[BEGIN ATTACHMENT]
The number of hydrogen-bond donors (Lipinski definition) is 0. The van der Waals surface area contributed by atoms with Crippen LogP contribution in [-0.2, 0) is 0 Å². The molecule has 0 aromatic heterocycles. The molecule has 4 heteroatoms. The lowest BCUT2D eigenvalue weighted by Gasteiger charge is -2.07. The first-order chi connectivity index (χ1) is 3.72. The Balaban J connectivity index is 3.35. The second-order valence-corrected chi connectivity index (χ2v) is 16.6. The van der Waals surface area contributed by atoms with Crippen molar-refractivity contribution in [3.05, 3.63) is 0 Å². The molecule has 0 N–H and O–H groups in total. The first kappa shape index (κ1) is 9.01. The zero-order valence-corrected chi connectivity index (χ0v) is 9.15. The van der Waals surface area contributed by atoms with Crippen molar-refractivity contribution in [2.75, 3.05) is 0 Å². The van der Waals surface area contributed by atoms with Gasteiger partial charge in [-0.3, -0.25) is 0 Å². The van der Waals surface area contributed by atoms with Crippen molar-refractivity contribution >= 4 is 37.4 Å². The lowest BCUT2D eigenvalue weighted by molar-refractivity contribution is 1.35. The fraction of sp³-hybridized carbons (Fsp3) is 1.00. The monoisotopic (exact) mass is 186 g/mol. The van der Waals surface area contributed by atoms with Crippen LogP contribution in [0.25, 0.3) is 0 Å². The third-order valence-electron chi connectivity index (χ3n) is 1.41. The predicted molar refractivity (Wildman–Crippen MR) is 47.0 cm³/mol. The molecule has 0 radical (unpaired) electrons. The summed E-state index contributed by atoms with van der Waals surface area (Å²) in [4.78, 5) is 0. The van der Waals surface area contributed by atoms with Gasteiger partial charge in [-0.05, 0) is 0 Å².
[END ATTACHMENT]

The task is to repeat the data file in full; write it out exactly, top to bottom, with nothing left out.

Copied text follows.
The number of hydrogen-bond donors (Lipinski definition) is 0. The van der Waals surface area contributed by atoms with Crippen LogP contribution in [-0.2, 0) is 0 Å². The molecule has 0 aromatic heterocycles. The molecule has 4 heteroatoms. The lowest BCUT2D eigenvalue weighted by Gasteiger charge is -2.07. The first-order chi connectivity index (χ1) is 3.72. The Balaban J connectivity index is 3.35. The second-order valence-corrected chi connectivity index (χ2v) is 16.6. The van der Waals surface area contributed by atoms with Crippen molar-refractivity contribution in [3.05, 3.63) is 0 Å². The molecule has 0 N–H and O–H groups in total. The first kappa shape index (κ1) is 9.01. The zero-order valence-corrected chi connectivity index (χ0v) is 9.15. The van der Waals surface area contributed by atoms with Crippen molar-refractivity contribution in [2.75, 3.05) is 0 Å². The van der Waals surface area contributed by atoms with Gasteiger partial charge in [-0.3, -0.25) is 0 Å². The van der Waals surface area contributed by atoms with Crippen molar-refractivity contribution >= 4 is 37.4 Å². The lowest BCUT2D eigenvalue weighted by molar-refractivity contribution is 1.35. The fraction of sp³-hybridized carbons (Fsp3) is 1.00. The monoisotopic (exact) mass is 186 g/mol. The van der Waals surface area contributed by atoms with Crippen LogP contribution in [0.25, 0.3) is 0 Å². The third-order valence-electron chi connectivity index (χ3n) is 1.41. The predicted molar refractivity (Wildman–Crippen MR) is 47.0 cm³/mol. The molecule has 0 radical (unpaired) electrons. The summed E-state index contributed by atoms with van der Waals surface area (Å²) in [4.78, 5) is 0. The van der Waals surface area contributed by atoms with Gasteiger partial charge in [-0.05, 0) is 0 Å².